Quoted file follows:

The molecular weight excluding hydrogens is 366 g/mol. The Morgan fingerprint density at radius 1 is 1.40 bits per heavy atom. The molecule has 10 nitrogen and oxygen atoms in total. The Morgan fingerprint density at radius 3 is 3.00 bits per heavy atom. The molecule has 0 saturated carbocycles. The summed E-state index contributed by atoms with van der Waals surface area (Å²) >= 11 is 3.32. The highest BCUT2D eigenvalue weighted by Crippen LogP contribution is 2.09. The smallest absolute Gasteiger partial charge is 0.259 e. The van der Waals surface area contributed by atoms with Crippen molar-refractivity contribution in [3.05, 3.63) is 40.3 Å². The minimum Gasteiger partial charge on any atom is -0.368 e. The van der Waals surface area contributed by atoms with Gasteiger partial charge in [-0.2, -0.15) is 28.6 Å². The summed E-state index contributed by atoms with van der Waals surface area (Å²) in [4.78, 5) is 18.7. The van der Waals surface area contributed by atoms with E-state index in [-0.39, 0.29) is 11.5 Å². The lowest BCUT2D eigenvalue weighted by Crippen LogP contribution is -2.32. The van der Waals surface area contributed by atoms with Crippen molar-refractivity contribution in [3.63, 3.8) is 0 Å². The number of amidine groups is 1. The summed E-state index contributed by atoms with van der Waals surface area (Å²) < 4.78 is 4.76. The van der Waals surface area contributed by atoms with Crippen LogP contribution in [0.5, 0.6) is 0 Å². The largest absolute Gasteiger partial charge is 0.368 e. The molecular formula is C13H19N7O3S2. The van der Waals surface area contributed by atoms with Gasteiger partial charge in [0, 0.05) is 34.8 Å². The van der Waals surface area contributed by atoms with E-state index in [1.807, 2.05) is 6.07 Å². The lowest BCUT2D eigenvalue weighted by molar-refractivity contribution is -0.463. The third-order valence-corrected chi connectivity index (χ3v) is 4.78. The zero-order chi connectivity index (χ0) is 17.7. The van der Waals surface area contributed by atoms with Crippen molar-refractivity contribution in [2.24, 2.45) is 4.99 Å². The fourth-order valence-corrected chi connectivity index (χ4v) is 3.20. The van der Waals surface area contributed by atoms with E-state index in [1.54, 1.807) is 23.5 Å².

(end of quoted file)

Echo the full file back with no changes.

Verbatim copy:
The molecular weight excluding hydrogens is 366 g/mol. The Morgan fingerprint density at radius 1 is 1.40 bits per heavy atom. The molecule has 10 nitrogen and oxygen atoms in total. The Morgan fingerprint density at radius 3 is 3.00 bits per heavy atom. The molecule has 0 saturated carbocycles. The summed E-state index contributed by atoms with van der Waals surface area (Å²) >= 11 is 3.32. The highest BCUT2D eigenvalue weighted by Crippen LogP contribution is 2.09. The smallest absolute Gasteiger partial charge is 0.259 e. The van der Waals surface area contributed by atoms with Crippen molar-refractivity contribution in [3.05, 3.63) is 40.3 Å². The minimum Gasteiger partial charge on any atom is -0.368 e. The van der Waals surface area contributed by atoms with Gasteiger partial charge in [-0.2, -0.15) is 28.6 Å². The summed E-state index contributed by atoms with van der Waals surface area (Å²) in [4.78, 5) is 18.7. The van der Waals surface area contributed by atoms with E-state index in [-0.39, 0.29) is 11.5 Å². The lowest BCUT2D eigenvalue weighted by Crippen LogP contribution is -2.32. The van der Waals surface area contributed by atoms with Crippen molar-refractivity contribution in [3.63, 3.8) is 0 Å². The number of amidine groups is 1. The summed E-state index contributed by atoms with van der Waals surface area (Å²) < 4.78 is 4.76. The van der Waals surface area contributed by atoms with Crippen LogP contribution in [0.5, 0.6) is 0 Å². The largest absolute Gasteiger partial charge is 0.368 e. The molecular formula is C13H19N7O3S2. The van der Waals surface area contributed by atoms with Gasteiger partial charge in [0, 0.05) is 34.8 Å². The van der Waals surface area contributed by atoms with E-state index in [1.807, 2.05) is 6.07 Å². The lowest BCUT2D eigenvalue weighted by molar-refractivity contribution is -0.463. The third-order valence-corrected chi connectivity index (χ3v) is 4.78. The zero-order chi connectivity index (χ0) is 17.7. The van der Waals surface area contributed by atoms with Crippen molar-refractivity contribution in [2.24, 2.45) is 4.99 Å². The fourth-order valence-corrected chi connectivity index (χ4v) is 3.20. The van der Waals surface area contributed by atoms with E-state index in [1.54, 1.807) is 23.5 Å².